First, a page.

RHA accused of abusing funds

Media Credit: Erica Christian | Hatchet Photographer
Freshman Casey Syron, a presidential candidate in the Residence Hall Association, lashed out Monday at RHA leaders for lavish spending over the past academic year.

The Residence Hall Association spent about $1,300 on upscale dinners and apparel for a newly elected executive board, prompting its president to resign Saturday after attempting to disband the organization.

Freshman Patrick Wohl said he stepped down after University officials ignored his concerns that the student-run organization, which deals with facilities issues in halls, was abusing funds from its $30,000 budget from the Center for Student Engagement. He stepped down just weeks after accepting the post, after learning that the group’s executive board had used funds on outings to Outback Steakhouse and Carmine’s Restaurant, Starbucks coffee runs and hoodies for the executive board.

“I was sick of being a part of an organization that wastes student money so recklessly, and I hope that this will change,” Wohl said. He said he pushed to cut travel costs for a national conference in Pennsylvania this summer, which will likely cost thousands due to travel expenses. RHA spent about $7,000 this year on travel and conference tickets for a handful of executive board members. Wohl called RHA’s use of funds inefficient, because many of its responsibilities could overlap with the Student Association cabinet’s. The RHA also runs annual events such as Martha’s Marathon and Target Takeover, which Wohl said could easily be merged with Program Board’s duties.

CSE director Tim Miller shot down Wohl’s call to revoke the organization’s charter and move its role of overseeing residence hall life under the Student Association, he said, adding that he will continue pushing top administrators to disband the RHA in future weeks.

“I think people ought to know what their money is going to and how organizations are spending it, so students can hold them accountable,” Wohl said. “While RHA has a purpose, it’s inefficient and could be done in better ways.”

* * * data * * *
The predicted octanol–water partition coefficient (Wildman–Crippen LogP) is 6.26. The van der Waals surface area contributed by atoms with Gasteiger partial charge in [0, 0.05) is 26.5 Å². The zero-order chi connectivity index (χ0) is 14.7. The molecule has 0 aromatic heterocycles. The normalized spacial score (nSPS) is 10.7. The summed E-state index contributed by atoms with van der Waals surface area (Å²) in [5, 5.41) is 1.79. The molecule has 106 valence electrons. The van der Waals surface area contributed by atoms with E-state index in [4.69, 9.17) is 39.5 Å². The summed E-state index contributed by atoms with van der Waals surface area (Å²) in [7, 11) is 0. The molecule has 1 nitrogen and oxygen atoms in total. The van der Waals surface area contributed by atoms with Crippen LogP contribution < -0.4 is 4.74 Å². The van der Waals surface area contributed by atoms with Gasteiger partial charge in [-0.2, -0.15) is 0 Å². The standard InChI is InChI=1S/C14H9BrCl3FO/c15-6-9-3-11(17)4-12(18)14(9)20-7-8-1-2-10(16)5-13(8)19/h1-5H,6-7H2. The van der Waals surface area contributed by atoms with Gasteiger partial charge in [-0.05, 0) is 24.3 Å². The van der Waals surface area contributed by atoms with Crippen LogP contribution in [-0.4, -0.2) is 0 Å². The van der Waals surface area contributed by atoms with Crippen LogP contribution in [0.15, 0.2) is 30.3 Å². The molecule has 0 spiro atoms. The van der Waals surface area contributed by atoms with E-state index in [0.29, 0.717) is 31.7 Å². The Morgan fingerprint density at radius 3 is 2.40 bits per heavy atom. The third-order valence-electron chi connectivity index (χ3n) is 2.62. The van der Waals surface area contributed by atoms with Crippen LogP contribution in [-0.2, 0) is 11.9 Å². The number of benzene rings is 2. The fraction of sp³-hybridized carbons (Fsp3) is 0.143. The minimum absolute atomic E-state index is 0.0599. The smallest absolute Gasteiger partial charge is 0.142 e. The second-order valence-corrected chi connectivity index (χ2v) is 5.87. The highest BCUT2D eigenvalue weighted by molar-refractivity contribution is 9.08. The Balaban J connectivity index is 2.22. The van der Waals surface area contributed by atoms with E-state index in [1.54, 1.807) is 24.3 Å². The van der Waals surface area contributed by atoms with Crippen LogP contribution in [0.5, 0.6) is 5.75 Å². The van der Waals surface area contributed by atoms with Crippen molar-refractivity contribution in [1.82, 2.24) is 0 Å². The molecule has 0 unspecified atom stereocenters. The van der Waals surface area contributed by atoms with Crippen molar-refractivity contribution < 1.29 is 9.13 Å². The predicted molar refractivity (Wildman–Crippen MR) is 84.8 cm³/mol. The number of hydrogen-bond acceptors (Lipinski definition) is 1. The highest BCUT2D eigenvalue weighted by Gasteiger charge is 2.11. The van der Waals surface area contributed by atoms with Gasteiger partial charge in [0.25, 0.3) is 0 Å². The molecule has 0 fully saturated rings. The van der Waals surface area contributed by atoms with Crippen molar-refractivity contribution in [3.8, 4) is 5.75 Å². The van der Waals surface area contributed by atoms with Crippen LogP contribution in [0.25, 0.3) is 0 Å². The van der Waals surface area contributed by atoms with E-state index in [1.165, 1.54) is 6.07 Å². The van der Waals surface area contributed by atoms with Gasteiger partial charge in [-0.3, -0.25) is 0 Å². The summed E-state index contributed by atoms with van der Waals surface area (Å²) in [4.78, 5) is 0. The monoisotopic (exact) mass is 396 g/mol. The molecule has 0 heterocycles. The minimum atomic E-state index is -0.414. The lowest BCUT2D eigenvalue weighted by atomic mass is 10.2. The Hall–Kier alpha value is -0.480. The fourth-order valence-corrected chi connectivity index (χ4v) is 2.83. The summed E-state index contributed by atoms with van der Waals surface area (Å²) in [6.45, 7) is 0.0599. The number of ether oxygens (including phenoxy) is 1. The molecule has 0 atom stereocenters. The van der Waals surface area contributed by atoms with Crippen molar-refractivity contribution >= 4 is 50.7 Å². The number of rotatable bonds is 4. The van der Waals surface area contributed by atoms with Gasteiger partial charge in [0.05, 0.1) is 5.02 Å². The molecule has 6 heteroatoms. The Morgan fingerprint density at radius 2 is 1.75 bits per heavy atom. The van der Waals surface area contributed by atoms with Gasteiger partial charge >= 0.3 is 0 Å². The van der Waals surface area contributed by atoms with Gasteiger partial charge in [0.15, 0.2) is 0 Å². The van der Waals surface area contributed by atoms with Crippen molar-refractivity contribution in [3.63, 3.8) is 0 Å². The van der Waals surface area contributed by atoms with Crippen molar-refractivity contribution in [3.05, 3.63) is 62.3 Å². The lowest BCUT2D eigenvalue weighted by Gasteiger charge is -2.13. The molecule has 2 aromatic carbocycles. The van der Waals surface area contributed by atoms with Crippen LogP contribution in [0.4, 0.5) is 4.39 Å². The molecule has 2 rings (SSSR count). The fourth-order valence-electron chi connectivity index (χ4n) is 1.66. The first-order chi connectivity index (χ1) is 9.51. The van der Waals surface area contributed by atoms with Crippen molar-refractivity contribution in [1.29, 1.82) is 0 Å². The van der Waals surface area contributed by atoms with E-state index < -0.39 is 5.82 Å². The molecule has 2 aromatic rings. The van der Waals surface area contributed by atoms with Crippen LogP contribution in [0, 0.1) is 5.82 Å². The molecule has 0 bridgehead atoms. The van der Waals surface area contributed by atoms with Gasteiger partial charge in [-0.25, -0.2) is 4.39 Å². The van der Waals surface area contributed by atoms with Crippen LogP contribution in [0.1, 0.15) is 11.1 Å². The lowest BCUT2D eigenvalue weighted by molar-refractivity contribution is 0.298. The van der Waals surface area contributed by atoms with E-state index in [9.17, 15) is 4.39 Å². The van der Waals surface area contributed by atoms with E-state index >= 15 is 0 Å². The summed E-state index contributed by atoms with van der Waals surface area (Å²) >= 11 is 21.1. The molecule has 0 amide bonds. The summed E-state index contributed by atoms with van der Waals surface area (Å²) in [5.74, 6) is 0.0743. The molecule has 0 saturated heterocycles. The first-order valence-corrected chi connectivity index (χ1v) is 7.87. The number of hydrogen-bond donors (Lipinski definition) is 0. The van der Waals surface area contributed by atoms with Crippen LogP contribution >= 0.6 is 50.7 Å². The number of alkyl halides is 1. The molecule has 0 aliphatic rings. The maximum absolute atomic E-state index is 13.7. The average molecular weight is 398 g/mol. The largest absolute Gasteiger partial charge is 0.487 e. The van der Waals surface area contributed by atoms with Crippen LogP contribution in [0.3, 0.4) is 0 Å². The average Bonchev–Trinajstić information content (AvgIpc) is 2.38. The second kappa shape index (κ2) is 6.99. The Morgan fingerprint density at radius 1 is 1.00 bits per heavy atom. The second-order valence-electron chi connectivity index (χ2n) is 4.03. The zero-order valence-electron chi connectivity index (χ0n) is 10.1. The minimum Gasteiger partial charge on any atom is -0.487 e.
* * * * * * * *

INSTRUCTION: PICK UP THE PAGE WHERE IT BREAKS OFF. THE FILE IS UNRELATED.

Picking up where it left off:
Miller said his office has reviewed RHA expenses for the past year and said staff members “feel really good about where the RHA is for the remainder of the year.” He added that they have “significant funds to continue their planned end-of-the-year programs.

“In addition, the decision to attend the national conference will not dramatically impact the remaining funds or the organization’s ability to support life on campus,” Miller said.

Executive board members are given debit cards to pay for the organization’s expenses, which mostly go toward planning events in residence halls. The president gets a personal stipend of $6,000, compared to $15,000 scholarships for Student Association executives.

Former RHA President Jacob Thayer said Wohl’s power as president was limited, because presidents do not have voting power within the organization. He seconded the freshman’s concerns about funding and said RHA should upgrade parts of residence halls, like buildings’ basements, to make better use of the money. Wohl’s sudden resignation, announced to hundreds of members, sparked presidential candidates to stress frugality and financial accountability in their platforms.

RHA, which comprises students from every residence hall who have been elected by their hallmates, does not receive funding from the SA, which doles out an average of about $3,000 to each of the University’s about 400 student groups.

All three candidates at the organization’s meeting Monday promised to trim expenses and improve financial planning. Freshman Casey Syron said RHA has been “shamefully run,” and said he was disgusted to learn that his hard-earned tuition money was used to fund lavish leadership dinners.

“I am sick and I am tired of how irresponsibly our funds are being managed. Every single dime needs to go to our residences. Every single dime needs to go towards advocacy,” Syron said during his two-minute election speech. Syron got two votes in the race after a pros and cons debate that skewered his speech for not taking the position seriously.

While running for RHA president, Wohl pledged to cut down the group’s $7,000 conference expenses. Still, Miller defended the leadership training that conferences provide.

Three members of the organization are scheduled to attend the National Association of College and University Residence Halls Conference in Pennsylvania this summer. Several members were flying in from the West Coast, and Wohl said they pushed to scrap the plans in favor of using the funds for more residence hall events.

RHA Vice President Matt Scott said the amount of members going this year will not change, adding that he is excited that GW’s RHA is up for two awards at the conference.

“This experience will allow us to refine our ideas and learn from successes and failures at otherUniversities – something we feel will be extremely beneficial for the campus community,” Scott said.

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